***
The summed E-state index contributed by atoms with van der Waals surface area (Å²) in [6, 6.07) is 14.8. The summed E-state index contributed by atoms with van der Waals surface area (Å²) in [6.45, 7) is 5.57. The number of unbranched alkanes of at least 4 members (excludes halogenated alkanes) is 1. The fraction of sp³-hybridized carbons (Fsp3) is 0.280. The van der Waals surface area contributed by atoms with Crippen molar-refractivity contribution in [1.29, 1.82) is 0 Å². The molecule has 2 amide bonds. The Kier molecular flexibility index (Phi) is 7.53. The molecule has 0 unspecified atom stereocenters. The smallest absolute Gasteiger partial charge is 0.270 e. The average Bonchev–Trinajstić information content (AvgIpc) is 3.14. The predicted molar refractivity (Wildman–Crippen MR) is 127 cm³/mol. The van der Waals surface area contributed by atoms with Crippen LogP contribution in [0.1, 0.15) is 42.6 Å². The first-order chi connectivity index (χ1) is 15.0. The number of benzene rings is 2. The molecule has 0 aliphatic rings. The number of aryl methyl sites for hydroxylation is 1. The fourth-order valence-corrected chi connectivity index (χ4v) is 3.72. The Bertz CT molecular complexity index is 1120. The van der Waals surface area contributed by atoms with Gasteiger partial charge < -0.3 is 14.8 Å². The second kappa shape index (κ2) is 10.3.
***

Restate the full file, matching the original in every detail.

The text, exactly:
The summed E-state index contributed by atoms with van der Waals surface area (Å²) in [6, 6.07) is 14.8. The summed E-state index contributed by atoms with van der Waals surface area (Å²) in [6.45, 7) is 5.57. The number of unbranched alkanes of at least 4 members (excludes halogenated alkanes) is 1. The fraction of sp³-hybridized carbons (Fsp3) is 0.280. The van der Waals surface area contributed by atoms with Crippen molar-refractivity contribution in [1.29, 1.82) is 0 Å². The molecule has 2 amide bonds. The Kier molecular flexibility index (Phi) is 7.53. The molecule has 0 unspecified atom stereocenters. The smallest absolute Gasteiger partial charge is 0.270 e. The average Bonchev–Trinajstić information content (AvgIpc) is 3.14. The predicted molar refractivity (Wildman–Crippen MR) is 127 cm³/mol. The van der Waals surface area contributed by atoms with Crippen LogP contribution in [0.1, 0.15) is 42.6 Å². The first-order chi connectivity index (χ1) is 15.0. The number of benzene rings is 2. The molecule has 0 aliphatic rings. The number of aryl methyl sites for hydroxylation is 1. The fourth-order valence-corrected chi connectivity index (χ4v) is 3.72. The Bertz CT molecular complexity index is 1120. The van der Waals surface area contributed by atoms with Gasteiger partial charge < -0.3 is 14.8 Å². The second kappa shape index (κ2) is 10.3.